arrowbookcheckclosecommentfacebookfavourite-origfavouritegooglehomeibapdfsearchsharespotlighttwitterwelsh-government
  • Sir Alwyn Crow and the Wartime Guided Missile Project

  • View map
  • Use stars to collect & save items A vector image of star to represent action to save this item   Login to save this item
  • Download (non-commercial use only)

Content can be downloaded for non-commercial purposes, such as for personal use or in educational resources.
For commercial purposes please contact the copyright holder directly.
Read more about the The Creative Archive Licence.

Image 1:Download link to the full resolution of image number 1
full resolution of image 1
Image 2:Download link to the full resolution of image number 2
full resolution of image 2
Image 3:Download link to the full resolution of image number 3
full resolution of image 3
Image 4:Download link to the full resolution of image number 4
full resolution of image 4
Image 5:Download link to the full resolution of image number 5
full resolution of image 5
Image 6:Download link to the full resolution of image number 6
full resolution of image 6
Image 7:Download link to the full resolution of image number 7
full resolution of image 7
Image 8:Download link to the full resolution of image number 8
full resolution of image 8
Image 9:Download link to the full resolution of image number 9
full resolution of image 9
Image 10:Download link to the full resolution of image number 10
full resolution of image 10
Image 11:Download link to the full resolution of image number 11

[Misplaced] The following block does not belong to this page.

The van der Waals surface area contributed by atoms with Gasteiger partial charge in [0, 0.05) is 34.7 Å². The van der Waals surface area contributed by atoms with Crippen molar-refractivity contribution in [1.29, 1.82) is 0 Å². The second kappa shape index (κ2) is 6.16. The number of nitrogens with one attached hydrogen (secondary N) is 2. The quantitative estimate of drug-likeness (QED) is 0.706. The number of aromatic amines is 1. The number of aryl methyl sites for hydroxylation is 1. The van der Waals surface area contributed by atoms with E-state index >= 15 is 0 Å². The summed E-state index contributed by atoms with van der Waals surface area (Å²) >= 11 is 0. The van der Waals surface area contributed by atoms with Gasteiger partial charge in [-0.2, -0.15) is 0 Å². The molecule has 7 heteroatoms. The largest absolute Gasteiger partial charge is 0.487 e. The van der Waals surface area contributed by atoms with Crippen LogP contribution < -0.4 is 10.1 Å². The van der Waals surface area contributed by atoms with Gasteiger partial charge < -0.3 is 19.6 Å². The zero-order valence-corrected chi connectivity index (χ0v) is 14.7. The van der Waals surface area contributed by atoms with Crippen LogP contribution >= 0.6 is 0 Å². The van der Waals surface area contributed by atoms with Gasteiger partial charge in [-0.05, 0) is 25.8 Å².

full resolution of image 11

Description

Towards the end of World War War II, military scientists lead by Sir Alwyn Crow CBE, Director and Controller of Projectile Development, at Fort Halstead, were charged with developing Britain's answer to the long-range rockets or flying bombs developed by the Germans. Between June 1944 and March 1945, these rockets - the V1 more popularly known as the doodlebug and the later V2 - had brought devastation to London and the southeast.

A new Guided Projectile Project was established headed up by Sir Alwyn, and this document sets out the organisations involved, their tasks, and the resources that were to be deployed. The Ynyslas Range was nominated to provide facilities for testing.

Sir Alwyn reported to a top level committee (the Guided Projectile Progressing Committee) comprising representatives from the Admiralty, War Office and Air Ministry as well as a US Naval attaché and representatives from the Canadian Military. He was responsible for overseeing technical groups working in 3 areas of research - stabilisation and control; aerodynamics and propulsive ducts; and the development of liquid fuels.

The Project was tasked with the delivery of various forms of anti-aircraft, ship-to-ship and artillery weapons, with August 1947 being the first deadline for delivery of prototype missiles for naval use.

The guided projectiles research programme brought together some 40 civilian and service personnel from the Radar Research Defence Establishment (RRDE), Signals Research and Development Establishment (SRDE), Sir Frank Whittle’s Power Jets (Research and Development) Ltd and private companies such Asiatic Petroleum Company (formed by Shell and Royal Dutch Oil Companies) and Laporte Chemicals Ltd (for the production of hydrogen peroxide).

According the project outline prepared by Sir Alwyn in November 1945, the Ynyslas establishment was to be called Ministry of Supply Experimental Establishment Anti-Aircraft (MOS EE AA) Ynyslas and was to be manned by 9 officers and 202 ordinary ratings (excluding cooks and ratings) under a Superintendant of Experiments (S of X).

The National Archives, Kew, document reference: AVIA 48/1

Comments (0)

You must be logged in to leave a comment